Bol Bol‘s fall in Thursday night’s NBA draft finally ended midway through the second round.
Bol was one of 22 players invited to the green room for the draft at Barclays Center in Brooklyn, but he was seen leaving his seat before returning just before deputy commissioner Mark Tatum announced the pick.
“The wait is over,” he told ESPN’s Maria Taylor after the selection.
“I just want to prove everyone wrong and come out and be the best player I can be,” he added.
After a strong start to the college basketball season, Bol was as high as No. 5 in a mock draft by ESPN’s Jonathan Givony in November. In Givony’s last mock before Thursday’s draft tipped off, he was projected to go No. 20 overall to the Boston Celtics.
Questions about Bol’s effort and health apparently led to him slipping into non-guaranteed contract territory.
Bol played in nine games for Oregon before suffering an ankle injury in mid-December and an eventual stress fracture in his foot that would sideline him indefinitely and end his collegiate playing career.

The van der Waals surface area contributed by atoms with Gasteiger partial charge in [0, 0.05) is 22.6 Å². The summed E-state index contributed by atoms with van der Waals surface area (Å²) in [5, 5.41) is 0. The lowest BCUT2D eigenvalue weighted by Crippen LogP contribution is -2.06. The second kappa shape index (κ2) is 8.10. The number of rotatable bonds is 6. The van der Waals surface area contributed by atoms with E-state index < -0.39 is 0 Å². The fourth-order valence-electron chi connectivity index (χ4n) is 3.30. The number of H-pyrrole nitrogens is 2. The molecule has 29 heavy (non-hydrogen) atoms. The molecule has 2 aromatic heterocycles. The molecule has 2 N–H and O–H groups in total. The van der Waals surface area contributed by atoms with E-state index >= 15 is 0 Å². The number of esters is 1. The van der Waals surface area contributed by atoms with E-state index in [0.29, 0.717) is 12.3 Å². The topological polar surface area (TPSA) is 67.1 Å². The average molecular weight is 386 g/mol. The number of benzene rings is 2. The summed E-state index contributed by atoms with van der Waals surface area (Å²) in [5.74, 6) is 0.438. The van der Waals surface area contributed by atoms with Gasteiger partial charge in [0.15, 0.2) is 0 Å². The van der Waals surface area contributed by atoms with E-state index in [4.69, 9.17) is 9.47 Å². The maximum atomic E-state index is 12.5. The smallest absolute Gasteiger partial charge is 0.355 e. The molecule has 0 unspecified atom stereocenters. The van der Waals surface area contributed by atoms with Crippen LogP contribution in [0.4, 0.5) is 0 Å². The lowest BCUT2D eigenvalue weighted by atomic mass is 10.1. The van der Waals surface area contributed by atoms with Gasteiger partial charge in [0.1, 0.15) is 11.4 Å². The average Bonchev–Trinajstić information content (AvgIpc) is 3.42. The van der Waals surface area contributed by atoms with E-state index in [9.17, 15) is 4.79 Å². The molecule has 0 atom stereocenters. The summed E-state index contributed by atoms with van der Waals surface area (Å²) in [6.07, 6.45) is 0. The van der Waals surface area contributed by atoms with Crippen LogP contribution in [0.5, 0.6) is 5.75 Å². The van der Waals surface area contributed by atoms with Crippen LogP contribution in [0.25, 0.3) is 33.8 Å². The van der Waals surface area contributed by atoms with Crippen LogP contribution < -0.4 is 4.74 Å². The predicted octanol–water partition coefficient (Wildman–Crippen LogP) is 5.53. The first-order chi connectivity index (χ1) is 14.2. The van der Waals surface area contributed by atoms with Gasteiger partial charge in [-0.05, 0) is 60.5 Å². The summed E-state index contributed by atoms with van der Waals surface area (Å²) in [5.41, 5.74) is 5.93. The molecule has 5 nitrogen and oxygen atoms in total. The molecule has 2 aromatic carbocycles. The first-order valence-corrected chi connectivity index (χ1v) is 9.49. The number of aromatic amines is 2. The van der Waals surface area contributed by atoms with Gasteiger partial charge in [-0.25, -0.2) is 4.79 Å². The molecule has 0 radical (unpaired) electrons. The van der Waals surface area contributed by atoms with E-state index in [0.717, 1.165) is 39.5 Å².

The No. 4-ranked recruit in the 2018 ESPNU 100 rankings, Bol was the highest-rated player to sign with the Ducks in school history. When on the floor, he didn’t disappoint, leading the Ducks in points (21.0), rebounds (9.6), blocks (2.7) and three-point percentage (52.0).
The first son of former 7-foot-7 NBA center Manute Bol of Sudan, Bol Bol’s evolved game is highlighted by his versatility for his size and his ability to stretch the floor with his shooting.
Like his father, Bol Bol’s shot-blocking potential and timing in the key has also impressed scouts.
His standout performance came in a late November loss to Texas Southern, when he scored 32 points and had 11 rebounds.
Denver’s selection comes a year after it took a second straight rehab project — Michael Porter Jr. (back) out of Missouri.
“I’ve been dreaming of this my whole life, and it feels pretty good,” Bol said.